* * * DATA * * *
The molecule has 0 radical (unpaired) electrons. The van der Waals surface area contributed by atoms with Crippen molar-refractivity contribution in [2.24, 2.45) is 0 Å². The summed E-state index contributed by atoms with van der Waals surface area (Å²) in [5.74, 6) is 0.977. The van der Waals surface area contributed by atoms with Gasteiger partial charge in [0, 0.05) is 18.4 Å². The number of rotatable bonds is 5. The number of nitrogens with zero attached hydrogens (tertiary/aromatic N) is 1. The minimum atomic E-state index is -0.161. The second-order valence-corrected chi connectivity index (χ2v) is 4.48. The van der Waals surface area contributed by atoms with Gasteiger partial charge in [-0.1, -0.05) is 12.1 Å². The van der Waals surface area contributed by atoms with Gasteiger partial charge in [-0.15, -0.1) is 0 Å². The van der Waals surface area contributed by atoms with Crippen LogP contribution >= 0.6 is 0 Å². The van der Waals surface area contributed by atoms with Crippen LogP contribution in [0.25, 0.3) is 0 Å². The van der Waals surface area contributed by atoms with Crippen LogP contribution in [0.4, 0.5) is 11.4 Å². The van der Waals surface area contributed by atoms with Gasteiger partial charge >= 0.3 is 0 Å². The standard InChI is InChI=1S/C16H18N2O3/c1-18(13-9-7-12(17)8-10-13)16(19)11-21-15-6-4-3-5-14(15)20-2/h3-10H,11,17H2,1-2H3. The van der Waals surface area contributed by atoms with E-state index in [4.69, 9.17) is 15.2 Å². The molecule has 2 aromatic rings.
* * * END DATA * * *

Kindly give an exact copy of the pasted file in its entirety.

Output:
The molecule has 0 radical (unpaired) electrons. The van der Waals surface area contributed by atoms with Crippen molar-refractivity contribution in [2.24, 2.45) is 0 Å². The summed E-state index contributed by atoms with van der Waals surface area (Å²) in [5.74, 6) is 0.977. The van der Waals surface area contributed by atoms with Gasteiger partial charge in [0, 0.05) is 18.4 Å². The number of rotatable bonds is 5. The number of nitrogens with zero attached hydrogens (tertiary/aromatic N) is 1. The minimum atomic E-state index is -0.161. The second-order valence-corrected chi connectivity index (χ2v) is 4.48. The van der Waals surface area contributed by atoms with Gasteiger partial charge in [-0.1, -0.05) is 12.1 Å². The van der Waals surface area contributed by atoms with Gasteiger partial charge in [-0.15, -0.1) is 0 Å². The van der Waals surface area contributed by atoms with Crippen LogP contribution >= 0.6 is 0 Å². The van der Waals surface area contributed by atoms with Crippen LogP contribution in [0.25, 0.3) is 0 Å². The van der Waals surface area contributed by atoms with Crippen LogP contribution in [0.4, 0.5) is 11.4 Å². The van der Waals surface area contributed by atoms with Gasteiger partial charge >= 0.3 is 0 Å². The standard InChI is InChI=1S/C16H18N2O3/c1-18(13-9-7-12(17)8-10-13)16(19)11-21-15-6-4-3-5-14(15)20-2/h3-10H,11,17H2,1-2H3. The van der Waals surface area contributed by atoms with E-state index in [4.69, 9.17) is 15.2 Å². The molecule has 2 aromatic rings.